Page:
by Andrea Potos


Eleven years old and sunk in the red velveteen
chair at the Fox Bay Theater, I absorbed
the raw sculpture of Penistone Crag,
bracken and gorse, the peat
blanketing the Yorkshire moors. Heathcliff
with his sea-green eyes, black cape swirled
around him, how tall and alarmingly
handsome he looked.
At Catherine’s grave he cried, you wrote:
I cannot live without my life,
desire held hostage in his eyes,

my heart held stunned in my chest.
Years later, I return to your words;
travel to the stone-
flagged floors of your home;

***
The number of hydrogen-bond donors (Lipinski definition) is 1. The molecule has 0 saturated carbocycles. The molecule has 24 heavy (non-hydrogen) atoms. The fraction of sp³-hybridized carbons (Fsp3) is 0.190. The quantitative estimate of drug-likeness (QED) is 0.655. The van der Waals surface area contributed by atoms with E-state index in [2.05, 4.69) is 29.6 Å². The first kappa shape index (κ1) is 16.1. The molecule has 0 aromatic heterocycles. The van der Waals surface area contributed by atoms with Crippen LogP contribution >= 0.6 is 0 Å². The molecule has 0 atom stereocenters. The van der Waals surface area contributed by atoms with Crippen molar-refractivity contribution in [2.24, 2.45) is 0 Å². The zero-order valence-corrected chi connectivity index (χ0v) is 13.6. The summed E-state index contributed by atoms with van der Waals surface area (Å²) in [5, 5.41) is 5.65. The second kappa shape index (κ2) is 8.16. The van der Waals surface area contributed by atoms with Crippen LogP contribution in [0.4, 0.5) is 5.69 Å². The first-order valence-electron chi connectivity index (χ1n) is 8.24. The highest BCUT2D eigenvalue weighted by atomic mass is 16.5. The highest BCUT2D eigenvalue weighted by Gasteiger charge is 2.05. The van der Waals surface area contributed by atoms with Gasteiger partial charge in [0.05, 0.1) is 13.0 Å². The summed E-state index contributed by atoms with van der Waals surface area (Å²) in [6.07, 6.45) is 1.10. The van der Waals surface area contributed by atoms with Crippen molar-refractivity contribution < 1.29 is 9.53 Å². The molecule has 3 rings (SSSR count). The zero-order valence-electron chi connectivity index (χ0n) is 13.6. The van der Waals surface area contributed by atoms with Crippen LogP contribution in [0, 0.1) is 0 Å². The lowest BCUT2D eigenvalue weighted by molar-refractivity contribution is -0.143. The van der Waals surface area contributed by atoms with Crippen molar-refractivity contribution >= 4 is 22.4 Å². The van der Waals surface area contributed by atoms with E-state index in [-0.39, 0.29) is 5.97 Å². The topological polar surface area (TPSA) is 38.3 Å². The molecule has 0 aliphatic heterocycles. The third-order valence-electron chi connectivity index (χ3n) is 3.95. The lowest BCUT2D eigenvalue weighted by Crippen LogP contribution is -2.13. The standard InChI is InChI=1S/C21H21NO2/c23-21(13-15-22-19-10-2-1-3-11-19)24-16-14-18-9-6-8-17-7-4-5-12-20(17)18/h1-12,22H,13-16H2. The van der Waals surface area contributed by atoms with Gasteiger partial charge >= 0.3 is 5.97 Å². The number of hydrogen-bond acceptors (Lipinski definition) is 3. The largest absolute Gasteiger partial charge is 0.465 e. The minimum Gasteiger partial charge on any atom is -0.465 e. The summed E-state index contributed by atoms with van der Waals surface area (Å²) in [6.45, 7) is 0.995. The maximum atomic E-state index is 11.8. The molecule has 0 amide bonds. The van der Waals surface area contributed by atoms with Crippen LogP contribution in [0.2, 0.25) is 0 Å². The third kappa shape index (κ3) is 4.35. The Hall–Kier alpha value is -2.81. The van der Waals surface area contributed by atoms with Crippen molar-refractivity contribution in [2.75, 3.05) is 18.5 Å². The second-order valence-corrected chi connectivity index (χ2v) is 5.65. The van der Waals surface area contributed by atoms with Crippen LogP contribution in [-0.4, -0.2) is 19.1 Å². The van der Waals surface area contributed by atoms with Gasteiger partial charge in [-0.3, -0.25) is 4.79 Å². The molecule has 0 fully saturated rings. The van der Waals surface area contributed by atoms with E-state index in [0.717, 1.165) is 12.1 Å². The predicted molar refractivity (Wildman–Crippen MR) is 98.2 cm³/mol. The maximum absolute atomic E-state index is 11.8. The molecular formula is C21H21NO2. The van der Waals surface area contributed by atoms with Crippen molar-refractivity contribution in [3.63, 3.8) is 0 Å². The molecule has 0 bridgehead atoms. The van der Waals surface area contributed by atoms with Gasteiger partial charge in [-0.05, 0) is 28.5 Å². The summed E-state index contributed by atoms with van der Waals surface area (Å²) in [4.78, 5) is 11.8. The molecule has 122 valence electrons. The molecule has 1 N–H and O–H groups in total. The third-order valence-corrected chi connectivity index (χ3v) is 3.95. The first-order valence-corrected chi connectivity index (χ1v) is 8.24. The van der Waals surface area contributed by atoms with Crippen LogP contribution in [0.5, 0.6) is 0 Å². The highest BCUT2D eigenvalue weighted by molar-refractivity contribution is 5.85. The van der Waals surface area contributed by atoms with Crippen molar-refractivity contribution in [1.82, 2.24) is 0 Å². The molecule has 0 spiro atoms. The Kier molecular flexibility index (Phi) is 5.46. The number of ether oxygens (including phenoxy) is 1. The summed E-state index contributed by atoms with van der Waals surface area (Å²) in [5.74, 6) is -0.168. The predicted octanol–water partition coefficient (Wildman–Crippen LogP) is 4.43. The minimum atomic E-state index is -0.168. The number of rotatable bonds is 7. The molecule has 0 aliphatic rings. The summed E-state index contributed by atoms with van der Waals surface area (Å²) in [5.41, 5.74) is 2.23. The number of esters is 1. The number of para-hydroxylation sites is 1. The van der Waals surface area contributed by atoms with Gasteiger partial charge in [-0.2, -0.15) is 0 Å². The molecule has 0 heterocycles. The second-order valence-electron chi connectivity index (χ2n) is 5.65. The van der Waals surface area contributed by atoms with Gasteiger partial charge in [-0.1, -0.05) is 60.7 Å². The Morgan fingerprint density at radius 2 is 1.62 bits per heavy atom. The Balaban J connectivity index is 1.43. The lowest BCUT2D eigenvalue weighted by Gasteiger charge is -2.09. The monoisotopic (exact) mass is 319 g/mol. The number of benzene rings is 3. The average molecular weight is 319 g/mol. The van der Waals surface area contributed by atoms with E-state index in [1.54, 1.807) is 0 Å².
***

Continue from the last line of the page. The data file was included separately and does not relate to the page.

your desk-box saved under glass,
its lining worn, purple velvet
splotched with red sealing wax.
Walking the rocky footpath towards swells
of purple heather, I remember the words
of the local stationer who saw you
returning one evening: her countenance was lit up
by a divine light.
I imagine
hear your skin
brush mine, whisper what you know:
the silence, the stars
that burn through the page.
Hone the hours to their core--
you might have said--
wind and poem, passion and moor.

-Originally appeared in Poetry East.